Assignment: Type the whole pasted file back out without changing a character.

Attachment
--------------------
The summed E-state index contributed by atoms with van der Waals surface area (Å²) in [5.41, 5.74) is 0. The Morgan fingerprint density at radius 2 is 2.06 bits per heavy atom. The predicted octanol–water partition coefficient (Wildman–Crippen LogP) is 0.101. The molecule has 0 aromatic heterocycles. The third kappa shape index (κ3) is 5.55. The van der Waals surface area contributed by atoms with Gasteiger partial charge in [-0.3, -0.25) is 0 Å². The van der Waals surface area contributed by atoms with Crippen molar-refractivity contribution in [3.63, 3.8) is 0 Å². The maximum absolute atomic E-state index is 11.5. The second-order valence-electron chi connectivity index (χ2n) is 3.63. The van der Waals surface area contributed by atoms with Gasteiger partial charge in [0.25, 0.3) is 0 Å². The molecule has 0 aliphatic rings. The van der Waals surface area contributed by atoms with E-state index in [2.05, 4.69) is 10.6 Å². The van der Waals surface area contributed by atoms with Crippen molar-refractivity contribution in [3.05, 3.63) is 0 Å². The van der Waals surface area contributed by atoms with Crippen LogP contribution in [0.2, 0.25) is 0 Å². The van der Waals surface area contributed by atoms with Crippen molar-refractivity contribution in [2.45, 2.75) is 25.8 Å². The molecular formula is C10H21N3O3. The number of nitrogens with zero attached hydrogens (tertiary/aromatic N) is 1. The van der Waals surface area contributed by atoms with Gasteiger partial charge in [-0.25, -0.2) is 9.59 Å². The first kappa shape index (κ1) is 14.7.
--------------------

The summed E-state index contributed by atoms with van der Waals surface area (Å²) in [5.41, 5.74) is 0. The Morgan fingerprint density at radius 2 is 2.06 bits per heavy atom. The predicted octanol–water partition coefficient (Wildman–Crippen LogP) is 0.101. The molecule has 0 aromatic heterocycles. The third kappa shape index (κ3) is 5.55. The van der Waals surface area contributed by atoms with Gasteiger partial charge in [-0.3, -0.25) is 0 Å². The van der Waals surface area contributed by atoms with Crippen molar-refractivity contribution in [3.63, 3.8) is 0 Å². The maximum absolute atomic E-state index is 11.5. The second-order valence-electron chi connectivity index (χ2n) is 3.63. The van der Waals surface area contributed by atoms with Gasteiger partial charge in [0.25, 0.3) is 0 Å². The molecule has 0 aliphatic rings. The van der Waals surface area contributed by atoms with E-state index in [2.05, 4.69) is 10.6 Å². The van der Waals surface area contributed by atoms with Crippen molar-refractivity contribution in [3.05, 3.63) is 0 Å². The van der Waals surface area contributed by atoms with Crippen LogP contribution in [0.2, 0.25) is 0 Å². The van der Waals surface area contributed by atoms with Crippen molar-refractivity contribution in [2.45, 2.75) is 25.8 Å². The molecular formula is C10H21N3O3. The number of nitrogens with zero attached hydrogens (tertiary/aromatic N) is 1. The van der Waals surface area contributed by atoms with Gasteiger partial charge in [-0.25, -0.2) is 9.59 Å². The first kappa shape index (κ1) is 14.7.